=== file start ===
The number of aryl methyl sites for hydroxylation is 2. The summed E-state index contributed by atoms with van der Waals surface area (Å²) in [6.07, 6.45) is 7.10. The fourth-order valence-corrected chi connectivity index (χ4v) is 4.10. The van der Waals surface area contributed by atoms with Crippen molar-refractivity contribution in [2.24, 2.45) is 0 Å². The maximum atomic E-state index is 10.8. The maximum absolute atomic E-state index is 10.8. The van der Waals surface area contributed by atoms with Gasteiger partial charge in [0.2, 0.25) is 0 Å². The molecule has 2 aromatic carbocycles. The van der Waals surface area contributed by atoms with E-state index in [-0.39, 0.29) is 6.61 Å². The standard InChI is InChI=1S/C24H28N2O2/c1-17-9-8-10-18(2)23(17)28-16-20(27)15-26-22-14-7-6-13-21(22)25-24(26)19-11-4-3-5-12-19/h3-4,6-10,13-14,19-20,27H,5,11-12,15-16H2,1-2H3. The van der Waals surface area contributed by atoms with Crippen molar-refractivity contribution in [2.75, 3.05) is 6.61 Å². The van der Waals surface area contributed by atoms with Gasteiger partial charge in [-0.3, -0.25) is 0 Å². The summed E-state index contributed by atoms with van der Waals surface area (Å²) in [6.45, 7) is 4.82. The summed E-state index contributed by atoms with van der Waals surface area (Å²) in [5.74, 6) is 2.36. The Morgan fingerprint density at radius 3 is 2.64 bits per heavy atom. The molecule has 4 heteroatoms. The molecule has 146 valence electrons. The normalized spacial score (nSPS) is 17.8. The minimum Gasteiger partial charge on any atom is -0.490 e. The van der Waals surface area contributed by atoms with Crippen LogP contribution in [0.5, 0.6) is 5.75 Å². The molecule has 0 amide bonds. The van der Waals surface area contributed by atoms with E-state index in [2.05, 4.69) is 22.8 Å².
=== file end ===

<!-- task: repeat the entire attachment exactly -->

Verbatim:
The number of aryl methyl sites for hydroxylation is 2. The summed E-state index contributed by atoms with van der Waals surface area (Å²) in [6.07, 6.45) is 7.10. The fourth-order valence-corrected chi connectivity index (χ4v) is 4.10. The van der Waals surface area contributed by atoms with Crippen molar-refractivity contribution in [2.24, 2.45) is 0 Å². The maximum atomic E-state index is 10.8. The maximum absolute atomic E-state index is 10.8. The van der Waals surface area contributed by atoms with Gasteiger partial charge in [0.2, 0.25) is 0 Å². The molecule has 2 aromatic carbocycles. The van der Waals surface area contributed by atoms with E-state index in [-0.39, 0.29) is 6.61 Å². The standard InChI is InChI=1S/C24H28N2O2/c1-17-9-8-10-18(2)23(17)28-16-20(27)15-26-22-14-7-6-13-21(22)25-24(26)19-11-4-3-5-12-19/h3-4,6-10,13-14,19-20,27H,5,11-12,15-16H2,1-2H3. The van der Waals surface area contributed by atoms with Crippen molar-refractivity contribution in [2.75, 3.05) is 6.61 Å². The van der Waals surface area contributed by atoms with Gasteiger partial charge in [-0.3, -0.25) is 0 Å². The summed E-state index contributed by atoms with van der Waals surface area (Å²) in [6.45, 7) is 4.82. The summed E-state index contributed by atoms with van der Waals surface area (Å²) in [5.74, 6) is 2.36. The Morgan fingerprint density at radius 3 is 2.64 bits per heavy atom. The molecule has 4 heteroatoms. The molecule has 146 valence electrons. The normalized spacial score (nSPS) is 17.8. The minimum Gasteiger partial charge on any atom is -0.490 e. The van der Waals surface area contributed by atoms with Crippen LogP contribution in [0.5, 0.6) is 5.75 Å². The molecule has 0 amide bonds. The van der Waals surface area contributed by atoms with E-state index in [2.05, 4.69) is 22.8 Å².